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(CYNICS, SKEPTICS, STOICS and EPICUREANS – continued)

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Stoics – Precursors to Christianity

The founder of Stoicism was Zeno of Citium. On a business trip from his native Cyprus, Zeno arrived in Athens at the age of twenty-two, ten years after the death of Alexander, and there he became involved in philosophical debates and stayed. He embraced the notion of brotherhood of man that came with Alexander's attempt to unite a great variety of people into a single empire. He believed that God was the father to all and that all men were therefore brothers. He was influenced by the dissatisfactions expressed by Cynics, but rather than seek withdrawal he dreamed of social change. Borrowing a title from Plato, Zeno wrote his own utopia titled The Republic, describing a society of people joined voluntarily under divine laws to which everyone consented. In his republic there would be no need for courts of law, and love and sharing would make money unnecessary. In the place of separate and independent societies, his utopia was one great nation bound together by love.

Stoics tried to explain various gods as one god. And they attempted to explain the myths of various religions as representations of universal truths. The god of Zeno and the Stoics, Zeus, was a divine fire from which came all that exists in heaven and earth. Zeno believed that all humanity had a soul – a divine spark – that eventually returned to divine eternity. Fire related to the soul was evident in the heat contained in the human body. The original and preeminent element of the universe was fire. The Stoics believed that the universe burns itself up periodically – a conflagration followed by the world beginning anew.

All this, according to Zeno, was a manifestation of godly reason. Zeno believed in reason. He saw passion as detrimental to reason and therefore ungodly.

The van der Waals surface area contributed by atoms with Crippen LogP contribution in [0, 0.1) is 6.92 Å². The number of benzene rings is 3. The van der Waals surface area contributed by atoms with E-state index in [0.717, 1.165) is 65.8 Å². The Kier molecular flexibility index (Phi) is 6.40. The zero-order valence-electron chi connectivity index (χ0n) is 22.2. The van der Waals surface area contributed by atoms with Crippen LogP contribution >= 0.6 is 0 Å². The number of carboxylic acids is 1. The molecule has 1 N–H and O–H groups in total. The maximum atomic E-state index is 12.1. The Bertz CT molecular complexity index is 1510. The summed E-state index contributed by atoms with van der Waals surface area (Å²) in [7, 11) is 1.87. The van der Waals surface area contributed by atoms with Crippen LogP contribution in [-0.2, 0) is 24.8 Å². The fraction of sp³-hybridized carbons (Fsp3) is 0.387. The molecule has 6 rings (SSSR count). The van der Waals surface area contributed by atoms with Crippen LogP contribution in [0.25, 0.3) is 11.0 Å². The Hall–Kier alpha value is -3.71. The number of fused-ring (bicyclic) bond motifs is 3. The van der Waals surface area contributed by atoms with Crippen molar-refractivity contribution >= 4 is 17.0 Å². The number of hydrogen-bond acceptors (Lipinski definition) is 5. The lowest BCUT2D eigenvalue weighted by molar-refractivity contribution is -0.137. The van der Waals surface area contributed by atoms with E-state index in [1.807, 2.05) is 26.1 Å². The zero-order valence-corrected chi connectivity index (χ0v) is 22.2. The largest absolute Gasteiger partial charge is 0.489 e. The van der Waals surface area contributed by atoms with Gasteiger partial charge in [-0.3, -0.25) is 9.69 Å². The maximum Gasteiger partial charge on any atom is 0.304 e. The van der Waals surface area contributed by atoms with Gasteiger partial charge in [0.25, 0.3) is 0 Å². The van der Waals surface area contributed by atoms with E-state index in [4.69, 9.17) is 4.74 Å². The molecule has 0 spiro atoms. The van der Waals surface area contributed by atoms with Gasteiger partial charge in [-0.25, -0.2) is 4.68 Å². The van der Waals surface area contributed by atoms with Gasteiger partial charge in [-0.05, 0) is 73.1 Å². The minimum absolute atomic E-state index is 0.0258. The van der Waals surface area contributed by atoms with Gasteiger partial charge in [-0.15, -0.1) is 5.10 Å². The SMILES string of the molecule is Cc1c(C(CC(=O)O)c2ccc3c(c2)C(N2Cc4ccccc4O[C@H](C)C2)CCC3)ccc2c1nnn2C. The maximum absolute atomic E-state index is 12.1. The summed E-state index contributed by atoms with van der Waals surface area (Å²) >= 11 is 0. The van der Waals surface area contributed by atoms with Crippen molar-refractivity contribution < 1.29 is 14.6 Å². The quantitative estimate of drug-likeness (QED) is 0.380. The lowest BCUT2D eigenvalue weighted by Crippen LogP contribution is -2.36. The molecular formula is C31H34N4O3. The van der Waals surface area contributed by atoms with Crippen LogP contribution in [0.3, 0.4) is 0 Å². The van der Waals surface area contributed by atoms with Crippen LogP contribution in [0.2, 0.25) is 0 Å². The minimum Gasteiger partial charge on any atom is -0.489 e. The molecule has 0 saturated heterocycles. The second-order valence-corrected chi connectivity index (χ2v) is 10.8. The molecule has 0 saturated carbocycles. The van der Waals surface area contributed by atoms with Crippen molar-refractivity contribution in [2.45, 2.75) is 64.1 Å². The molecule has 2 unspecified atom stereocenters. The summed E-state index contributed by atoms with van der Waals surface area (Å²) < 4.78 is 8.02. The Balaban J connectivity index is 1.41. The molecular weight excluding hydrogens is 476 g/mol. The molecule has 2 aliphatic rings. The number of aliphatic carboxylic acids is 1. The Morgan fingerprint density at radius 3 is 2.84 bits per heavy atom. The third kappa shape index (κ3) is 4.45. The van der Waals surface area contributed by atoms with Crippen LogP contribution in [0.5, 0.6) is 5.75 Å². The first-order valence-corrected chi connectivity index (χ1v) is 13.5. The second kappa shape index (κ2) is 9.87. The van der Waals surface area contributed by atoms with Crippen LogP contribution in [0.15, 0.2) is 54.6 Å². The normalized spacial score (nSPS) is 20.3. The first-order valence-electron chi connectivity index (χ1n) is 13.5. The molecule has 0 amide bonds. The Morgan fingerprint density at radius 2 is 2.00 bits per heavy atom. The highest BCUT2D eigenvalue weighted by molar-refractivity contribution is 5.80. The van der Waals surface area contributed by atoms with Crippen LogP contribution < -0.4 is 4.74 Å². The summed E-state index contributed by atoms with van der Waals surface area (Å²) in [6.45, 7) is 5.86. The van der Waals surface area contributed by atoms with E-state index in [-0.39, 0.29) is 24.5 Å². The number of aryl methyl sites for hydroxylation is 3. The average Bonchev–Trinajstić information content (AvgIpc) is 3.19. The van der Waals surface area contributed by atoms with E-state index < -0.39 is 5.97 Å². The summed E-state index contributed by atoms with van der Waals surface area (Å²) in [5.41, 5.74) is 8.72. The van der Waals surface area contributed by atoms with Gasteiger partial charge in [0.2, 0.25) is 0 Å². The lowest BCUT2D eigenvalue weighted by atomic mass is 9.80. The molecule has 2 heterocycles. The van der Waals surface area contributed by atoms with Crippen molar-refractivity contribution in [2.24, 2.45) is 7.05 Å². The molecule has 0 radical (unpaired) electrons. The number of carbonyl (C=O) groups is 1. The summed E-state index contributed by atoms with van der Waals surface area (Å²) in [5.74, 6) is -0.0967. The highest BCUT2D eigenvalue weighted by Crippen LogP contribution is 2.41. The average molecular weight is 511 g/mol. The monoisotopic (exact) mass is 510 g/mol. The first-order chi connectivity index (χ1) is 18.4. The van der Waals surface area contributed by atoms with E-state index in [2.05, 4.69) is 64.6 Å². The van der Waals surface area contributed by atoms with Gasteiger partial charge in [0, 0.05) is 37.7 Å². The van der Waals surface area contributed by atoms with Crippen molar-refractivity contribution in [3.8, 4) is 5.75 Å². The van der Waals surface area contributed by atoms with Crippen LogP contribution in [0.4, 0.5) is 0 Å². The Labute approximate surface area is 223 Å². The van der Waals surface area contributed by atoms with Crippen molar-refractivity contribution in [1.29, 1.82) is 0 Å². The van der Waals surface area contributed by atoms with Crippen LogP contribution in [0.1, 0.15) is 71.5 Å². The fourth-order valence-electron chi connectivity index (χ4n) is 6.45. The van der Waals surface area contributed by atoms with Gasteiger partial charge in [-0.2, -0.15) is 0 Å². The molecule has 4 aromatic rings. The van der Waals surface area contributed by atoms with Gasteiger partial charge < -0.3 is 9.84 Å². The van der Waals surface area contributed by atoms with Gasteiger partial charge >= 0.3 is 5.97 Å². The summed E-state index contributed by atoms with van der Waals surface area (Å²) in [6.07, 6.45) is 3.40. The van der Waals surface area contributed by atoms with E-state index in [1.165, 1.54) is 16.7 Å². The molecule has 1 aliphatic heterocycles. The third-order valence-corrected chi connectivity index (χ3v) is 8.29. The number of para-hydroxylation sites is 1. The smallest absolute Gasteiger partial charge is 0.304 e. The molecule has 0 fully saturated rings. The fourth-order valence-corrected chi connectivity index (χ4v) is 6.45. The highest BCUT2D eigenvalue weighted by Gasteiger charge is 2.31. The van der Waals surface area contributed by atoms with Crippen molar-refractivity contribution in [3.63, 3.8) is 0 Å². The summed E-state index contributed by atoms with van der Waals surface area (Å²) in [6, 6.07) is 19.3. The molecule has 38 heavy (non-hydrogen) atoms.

At the heart of Stoicism was the phrase "thy will be done." The Stoics believed that God worked in mysterious ways, that humanity was able to see only a tiny portion of God's plan. They explained the existence of evil within this master plan as God exercising people for virtue.

Central to their ethics was the belief that people had to choose between God's purpose and error. The Stoics believed that people exercised virtue by freeing themselves from conceit, by adhering to a humility that would better open them to follow what God had destined for them. This included indifference toward worldly success, rank or status.

Seeing life as planned by God, Zeno and his followers believed in facing all circumstances with resignation. They believed that one should accept and compose oneself for whatever came one’s way. The Stoics believed that self-discipline was the starting point of virtue and necessary in their contemplation of God. They saw freedom as a state of mind. An individual, they believed, could be free from whatever his circumstances – including imprisonment – if he contemplated God. For the Stoics, poverty and slavery affected only the body, and what affected only the body was a matter of lesser importance than that of attitude. The poorest slave, they held, could be king of his own soul.

Some Stoics actively opposed slavery, and some opposed the power of the wealthy, while others were advisors to kings and saw monarchs as noble servants and as a part of Zeus' Divine Plan. Most Stoics believed that the violence that would be involved in overthrowing existing institutions would be worse than existing injustices, and some of them believed that society would improve if people would only obey their rulers. And, in keeping with their belief in brotherhood, some favored change through reason and agreement – as if conflicting interests and conflicting views could be overcome by education or collective revelation.

The Stoics took issue with a competing philosophy, Epicureanism, which agreed with Aristotle's belief that one's purpose in life should be to seek happiness. The purpose in life, the Stoics held, was to serve God's plan.

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